Support for sector coordination

Education Sector Coordination in Lao PDR

Australia has been hand in hand with the Ministry of Education and Sports in the sector coordination for over 15 years, providing both financial and technical support.

Australia first promoted education sector coordination as part of the “Access to Basic Education in Laos Program” (ABEL) in 2006 through the emergence of the donor–government Education and Gender Sector Working Group. The group aimed to strengthen policy dialogue and sector-based programming. The Education and Gender Sector Working Group had agreed terms of reference, an annual work plan and contributed to significantly improved coordination between the donors and the Government of Laos in the education sector.

This group became a formal Sector Working Groups under the framework announced by the Ministry of Foreign Affairs under the coordination of the Department of International Cooperation (DIC). Australia agreed to be one of the Co-Chairs (together with UNICEF) of what would be known as the Education Sector Working Group (ESWG). Education was one of eight Sector and Thematic Working Groups that bring together representatives from government and donor agencies, and NGOs in the following key areas of Health, Education, Infrastructure, Rural Development and Natural Resource Management, Governance, Macroeconomics and Private Sector, Mine Action and Drug Control. The purpose of all sector working groups are to be forums to discuss and build consensus about development priorities identified in the NSEDP and improve sectoral aid coordination and effectiveness as set out in the Vientiane Declaration Country Action Plan.

Australia responded to an MPI/DIC recommendation for a review of Sector Working Groups in May 2007 supporting a discussion among key senior managers from MoES together with development partners. The overall review highlighted a number of recommendations, including the need to strengthen government ownership. As part of the push for strengthened government ownership, Australia provided technical support to the Department of Planning of MoES.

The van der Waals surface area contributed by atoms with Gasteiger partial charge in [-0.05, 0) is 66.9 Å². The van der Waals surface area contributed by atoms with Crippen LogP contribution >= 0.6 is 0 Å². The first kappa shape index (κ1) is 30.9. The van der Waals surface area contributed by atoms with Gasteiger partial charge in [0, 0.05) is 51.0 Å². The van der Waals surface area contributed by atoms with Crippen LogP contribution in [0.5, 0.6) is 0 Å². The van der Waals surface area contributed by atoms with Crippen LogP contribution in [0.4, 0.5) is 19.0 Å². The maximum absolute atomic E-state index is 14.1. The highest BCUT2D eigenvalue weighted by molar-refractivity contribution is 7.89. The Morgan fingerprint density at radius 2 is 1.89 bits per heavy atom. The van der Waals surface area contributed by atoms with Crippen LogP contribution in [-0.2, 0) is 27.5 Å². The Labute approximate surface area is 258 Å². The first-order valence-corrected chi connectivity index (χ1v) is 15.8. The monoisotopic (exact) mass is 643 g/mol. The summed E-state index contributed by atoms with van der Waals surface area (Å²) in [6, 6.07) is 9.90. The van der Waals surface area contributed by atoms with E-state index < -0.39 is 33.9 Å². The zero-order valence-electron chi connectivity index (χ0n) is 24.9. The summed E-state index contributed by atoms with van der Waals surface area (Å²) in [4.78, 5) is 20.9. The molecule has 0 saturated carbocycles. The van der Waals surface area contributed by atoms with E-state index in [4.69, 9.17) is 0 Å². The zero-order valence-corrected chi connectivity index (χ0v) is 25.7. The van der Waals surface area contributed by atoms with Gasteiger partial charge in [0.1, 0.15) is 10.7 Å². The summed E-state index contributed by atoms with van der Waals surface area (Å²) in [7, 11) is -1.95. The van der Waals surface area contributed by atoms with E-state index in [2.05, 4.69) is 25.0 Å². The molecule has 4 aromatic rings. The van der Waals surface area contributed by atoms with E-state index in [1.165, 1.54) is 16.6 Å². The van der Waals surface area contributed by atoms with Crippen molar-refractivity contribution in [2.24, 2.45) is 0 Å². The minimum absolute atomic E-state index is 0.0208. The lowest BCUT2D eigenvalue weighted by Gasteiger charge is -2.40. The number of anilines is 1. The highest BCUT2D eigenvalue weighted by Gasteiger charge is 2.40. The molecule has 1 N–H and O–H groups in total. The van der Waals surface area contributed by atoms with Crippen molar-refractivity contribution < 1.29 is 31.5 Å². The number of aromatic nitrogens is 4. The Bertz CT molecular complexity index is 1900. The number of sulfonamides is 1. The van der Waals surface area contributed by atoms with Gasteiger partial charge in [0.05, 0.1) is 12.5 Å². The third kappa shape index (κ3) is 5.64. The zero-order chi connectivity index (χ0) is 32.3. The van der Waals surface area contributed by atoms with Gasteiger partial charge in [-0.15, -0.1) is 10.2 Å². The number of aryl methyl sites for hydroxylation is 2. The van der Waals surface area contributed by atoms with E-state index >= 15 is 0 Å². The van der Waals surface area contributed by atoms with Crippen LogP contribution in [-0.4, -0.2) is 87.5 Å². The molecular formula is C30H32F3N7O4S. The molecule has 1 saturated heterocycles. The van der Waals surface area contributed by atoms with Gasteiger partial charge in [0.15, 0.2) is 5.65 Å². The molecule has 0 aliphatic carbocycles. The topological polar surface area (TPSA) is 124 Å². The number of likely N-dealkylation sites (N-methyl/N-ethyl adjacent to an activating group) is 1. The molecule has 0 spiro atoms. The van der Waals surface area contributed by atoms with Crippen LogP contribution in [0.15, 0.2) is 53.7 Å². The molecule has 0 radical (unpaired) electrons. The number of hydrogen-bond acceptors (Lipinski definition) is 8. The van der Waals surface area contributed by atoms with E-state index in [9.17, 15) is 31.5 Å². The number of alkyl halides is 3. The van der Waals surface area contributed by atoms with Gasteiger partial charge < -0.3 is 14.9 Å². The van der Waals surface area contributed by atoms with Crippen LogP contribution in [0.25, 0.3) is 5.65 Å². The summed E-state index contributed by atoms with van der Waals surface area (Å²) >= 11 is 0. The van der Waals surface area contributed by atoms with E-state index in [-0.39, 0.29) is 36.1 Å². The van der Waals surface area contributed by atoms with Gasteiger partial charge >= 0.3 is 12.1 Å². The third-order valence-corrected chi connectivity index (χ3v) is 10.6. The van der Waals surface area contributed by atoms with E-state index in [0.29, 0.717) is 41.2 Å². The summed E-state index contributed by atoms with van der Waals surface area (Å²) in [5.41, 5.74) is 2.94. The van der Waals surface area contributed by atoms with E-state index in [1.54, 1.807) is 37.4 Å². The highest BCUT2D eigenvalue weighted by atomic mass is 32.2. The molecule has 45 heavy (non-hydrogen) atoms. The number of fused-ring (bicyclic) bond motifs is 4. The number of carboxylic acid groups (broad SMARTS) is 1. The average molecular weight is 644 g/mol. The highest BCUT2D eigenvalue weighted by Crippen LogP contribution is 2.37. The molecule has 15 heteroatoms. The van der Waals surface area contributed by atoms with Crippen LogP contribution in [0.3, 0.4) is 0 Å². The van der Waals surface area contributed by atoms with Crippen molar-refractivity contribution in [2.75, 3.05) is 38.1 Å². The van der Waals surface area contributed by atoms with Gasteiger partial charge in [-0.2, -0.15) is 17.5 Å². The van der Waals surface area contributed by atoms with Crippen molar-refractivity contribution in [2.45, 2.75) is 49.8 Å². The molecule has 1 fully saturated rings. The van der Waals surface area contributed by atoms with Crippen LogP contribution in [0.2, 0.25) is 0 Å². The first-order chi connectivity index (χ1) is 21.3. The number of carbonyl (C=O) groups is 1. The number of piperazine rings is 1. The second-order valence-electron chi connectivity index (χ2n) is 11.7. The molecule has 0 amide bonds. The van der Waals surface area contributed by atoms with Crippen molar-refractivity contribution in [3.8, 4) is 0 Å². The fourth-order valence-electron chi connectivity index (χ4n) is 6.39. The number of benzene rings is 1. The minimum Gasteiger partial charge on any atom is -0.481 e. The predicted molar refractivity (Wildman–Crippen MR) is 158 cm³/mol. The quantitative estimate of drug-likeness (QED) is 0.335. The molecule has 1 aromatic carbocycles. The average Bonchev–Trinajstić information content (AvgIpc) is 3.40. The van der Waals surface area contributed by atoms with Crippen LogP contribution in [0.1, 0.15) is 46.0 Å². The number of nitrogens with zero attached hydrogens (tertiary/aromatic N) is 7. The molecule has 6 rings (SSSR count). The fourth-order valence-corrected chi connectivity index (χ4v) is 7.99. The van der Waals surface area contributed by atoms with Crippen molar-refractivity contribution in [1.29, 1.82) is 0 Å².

In 2009, Australia funded a Senior Education Advisor position g to support development of education sector plans and coordination of development partner support and in 2011, provided funding for a Policy and Operations Coordinator position, again based in the Department of Planning at MoES, together with a budget to support activities linked to ESWG and sector coordination.

Australia supported an internal review of the ESWG working principles, undertaken in 2012 in response to a need to strengthen and to increase in-depth technical discussions under the ESWG mechanism. This review was led by MoES and the two co-chairs (Australia and UNICEF) and led to the establishment of Focal Groups and several Technical Working Groups (TWG). Revised ToRs of the ESWG, including Focal Groups and TWGs were  endorsed on 8 December 2013.

In March 2015 EU replaced UNICEF as ESWG Co-Chair and Australia has continued as Co-Chair.

By 2016 it was recognised by MoES and the two Co-Chairs of several barriers to the effective functioning of Focal Groups: that there was lack of Focal Group’s quarterly, semi-annual or annual operational plan, short notice of having a meeting, a lack of coordination among the focal group members and chair and co-chairs, the meetings becoming more and more formal and lesser technical in-depth discussions. Therefore, the original purpose of having a forum at the Focal Group level to deepen technical discussion that contributed to the implementation of the ESDP did not happen.

Australia supported a meeting of Focal Group Chairs and Co-Chairs to discuss key issues, opportunities and lessons coming out of the various Focal Groups, and to get Chair and Co-Chairs  input on the next steps for responding to these issues. The meeting was held on 24 October 2016.  Australia continues to monitor the effectiveness of Focal Group processes to ensure that strong linkages between Focal Groups and ESWG occur to improve the quality of discussions regarding improved sector coordination. A recent example is Australian support to the Department of Planning for a mapping of projected inputs from development partners to the ESSDP 2021-25 3-year operational plan.

Australia (together with UNICEF) is also a Coordinating Agency of the Global Partnership for Education (GPE) for Lao PDR, Part of this role is to ensure that all members of the ESWG are fully informed about GPE requirements and to facilitate ESWG consensus about proposals for grant funding from GPE, particularly to ensure that GPE funded activities are consistent with education sector plans and complement support from other development partners. The Coordinating Agencies also support MoES in identifying Grant Agents to manage GPE funds.